Microsoft Gives Sneak Peek At Its Plans For Yammerizing Office 365


Microsoft on Monday offered a sneak peek at Office Graph, a coming technology that takes the enterprise social philosophy of Yammer and infuses it throughout the Office 365 portfolio.

Microsoft, which shelled out $1.2 billion for Yammer in 2012, was attracted by its ability to map "relationships between people and information" by keeping track of likes, posts, replies, shares and uploads, Jared Spataro, general manager of enterprise social at Microsoft, said in a blog post.

Yammer called this an "Enterprise Graph," and now Microsoft is applying that same thinking to Office 365, the company said Monday at its annual SharePoint conference in Las Vegas.  

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Office Graph, slated for launch in the second half of the year, aims to map relationships between people in an organization based on their Exchange, Outlook, SharePoint, Office, Lync and Yammer usage, and create groups based on these interactions.

The first app to use Office Graph is code-named Oslo, and uses machine learning to deliver relevant information to the people within these groups.  Oslo serves up in a single user interface personalized insights based on meetings, people, conversations, documents and more," Spataro said in the blog post.

Reed Wilson, founder and president of Palmetto Technology Group, a Greenville, S.C.-based Microsoft partner, is bullish on the new direction that technologies like Office Graph and Oslo represent.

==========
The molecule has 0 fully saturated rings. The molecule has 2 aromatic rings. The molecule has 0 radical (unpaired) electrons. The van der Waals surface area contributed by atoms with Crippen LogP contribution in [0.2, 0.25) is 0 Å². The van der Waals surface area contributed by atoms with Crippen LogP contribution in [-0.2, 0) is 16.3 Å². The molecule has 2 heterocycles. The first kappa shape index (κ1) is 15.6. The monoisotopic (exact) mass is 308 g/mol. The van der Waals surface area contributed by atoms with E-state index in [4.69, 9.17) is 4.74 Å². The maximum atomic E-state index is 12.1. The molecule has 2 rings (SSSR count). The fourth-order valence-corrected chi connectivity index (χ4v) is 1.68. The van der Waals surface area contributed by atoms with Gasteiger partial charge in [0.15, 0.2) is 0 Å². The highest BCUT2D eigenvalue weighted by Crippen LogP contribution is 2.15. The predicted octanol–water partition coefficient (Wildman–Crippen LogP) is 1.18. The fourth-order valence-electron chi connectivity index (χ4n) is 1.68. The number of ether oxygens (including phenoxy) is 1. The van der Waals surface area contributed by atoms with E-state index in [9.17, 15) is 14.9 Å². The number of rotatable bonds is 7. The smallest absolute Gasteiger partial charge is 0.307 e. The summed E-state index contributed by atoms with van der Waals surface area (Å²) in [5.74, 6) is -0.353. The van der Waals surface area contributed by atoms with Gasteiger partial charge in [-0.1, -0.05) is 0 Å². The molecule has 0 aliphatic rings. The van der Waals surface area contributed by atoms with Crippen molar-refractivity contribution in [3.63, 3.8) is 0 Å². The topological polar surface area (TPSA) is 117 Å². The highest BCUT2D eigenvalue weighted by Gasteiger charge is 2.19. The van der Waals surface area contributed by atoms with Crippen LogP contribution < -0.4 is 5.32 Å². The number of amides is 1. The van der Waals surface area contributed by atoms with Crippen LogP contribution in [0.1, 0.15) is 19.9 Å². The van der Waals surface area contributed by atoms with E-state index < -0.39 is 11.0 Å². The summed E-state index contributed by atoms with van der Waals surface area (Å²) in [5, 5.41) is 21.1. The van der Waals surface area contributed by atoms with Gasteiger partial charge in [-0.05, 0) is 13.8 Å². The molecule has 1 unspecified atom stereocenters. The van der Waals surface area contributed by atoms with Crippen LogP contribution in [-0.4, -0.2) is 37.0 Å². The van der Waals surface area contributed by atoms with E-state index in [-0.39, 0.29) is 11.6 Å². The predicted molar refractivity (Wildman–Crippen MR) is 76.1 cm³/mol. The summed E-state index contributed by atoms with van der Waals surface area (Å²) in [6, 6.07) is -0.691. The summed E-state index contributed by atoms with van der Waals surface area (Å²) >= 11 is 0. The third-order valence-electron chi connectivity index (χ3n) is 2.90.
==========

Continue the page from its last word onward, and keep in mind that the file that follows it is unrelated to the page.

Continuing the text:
"We are already looking into ways to extend this into our existing customers to help us drive more services revenue and help our customers squeeze more value out of their online services," Wilson said in an email.

Rand Morimoto, president of Convergent Computing, an Oakland, Calif.-based Microsoft partner, said the new technology will make it easier for Office 365 users to find what they're looking for. "What Microsoft is doing with Oslo and Office Graph really brings the value of information, data, and access into the experience of users," he said in an email.

Yammer is a very different product for Microsoft and its partners, and so the integration has proceeded slowly. Last November, Microsoft launched its Customer Engagement Partner Program for Yammer, in which partners get training on how to sell and position Yammer as a tool for improving cross-department communications.

At the same time, Microsoft changed its licensing to include Yammer Enterprise in its Office 365 Enterprise plans at no extra charge, and stopped requiring  customers to buy Yammer licenses for users on external networks.

Microsoft's desire to weave social networking into Office was evident long before the Yammer deal. In 2008, Microsoft tried to acquire Xobni, a startup that Bill Gates once described as "the next generation of social networking," for $20 million. Xobni backed out of that deal and ended up being acquired by Yahoo last July.

With Office Graph and Oslo, Microsoft believes it's about to open a whole new frontier for connectivity.

"We believe this is the start of something game-changing -- building digital memory across applications to create a highly personalized experience that helps people get more done," Jeff Teper, corporate vice president of Microsoft's Office Service and Servers group, said in a blog post.

PUBLISHED MARCH 4, 2014

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